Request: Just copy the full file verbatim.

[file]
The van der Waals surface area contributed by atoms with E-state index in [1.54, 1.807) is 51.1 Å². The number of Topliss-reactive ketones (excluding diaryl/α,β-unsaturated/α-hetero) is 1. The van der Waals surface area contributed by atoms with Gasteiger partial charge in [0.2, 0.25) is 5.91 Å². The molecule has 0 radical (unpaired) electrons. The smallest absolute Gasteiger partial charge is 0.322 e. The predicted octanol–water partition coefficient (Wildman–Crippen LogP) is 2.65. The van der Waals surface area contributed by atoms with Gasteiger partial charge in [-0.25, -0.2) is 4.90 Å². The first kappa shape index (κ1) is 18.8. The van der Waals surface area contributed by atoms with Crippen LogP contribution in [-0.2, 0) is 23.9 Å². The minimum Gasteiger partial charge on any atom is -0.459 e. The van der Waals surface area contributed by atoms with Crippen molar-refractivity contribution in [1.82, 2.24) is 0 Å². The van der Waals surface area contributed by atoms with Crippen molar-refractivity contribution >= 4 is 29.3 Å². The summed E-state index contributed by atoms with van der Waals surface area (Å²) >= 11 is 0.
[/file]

The van der Waals surface area contributed by atoms with E-state index in [1.54, 1.807) is 51.1 Å². The number of Topliss-reactive ketones (excluding diaryl/α,β-unsaturated/α-hetero) is 1. The van der Waals surface area contributed by atoms with Gasteiger partial charge in [0.2, 0.25) is 5.91 Å². The molecule has 0 radical (unpaired) electrons. The smallest absolute Gasteiger partial charge is 0.322 e. The predicted octanol–water partition coefficient (Wildman–Crippen LogP) is 2.65. The van der Waals surface area contributed by atoms with Gasteiger partial charge in [-0.25, -0.2) is 4.90 Å². The first kappa shape index (κ1) is 18.8. The van der Waals surface area contributed by atoms with Crippen LogP contribution in [-0.2, 0) is 23.9 Å². The minimum Gasteiger partial charge on any atom is -0.459 e. The van der Waals surface area contributed by atoms with Crippen molar-refractivity contribution in [1.82, 2.24) is 0 Å². The van der Waals surface area contributed by atoms with Crippen molar-refractivity contribution >= 4 is 29.3 Å². The summed E-state index contributed by atoms with van der Waals surface area (Å²) >= 11 is 0.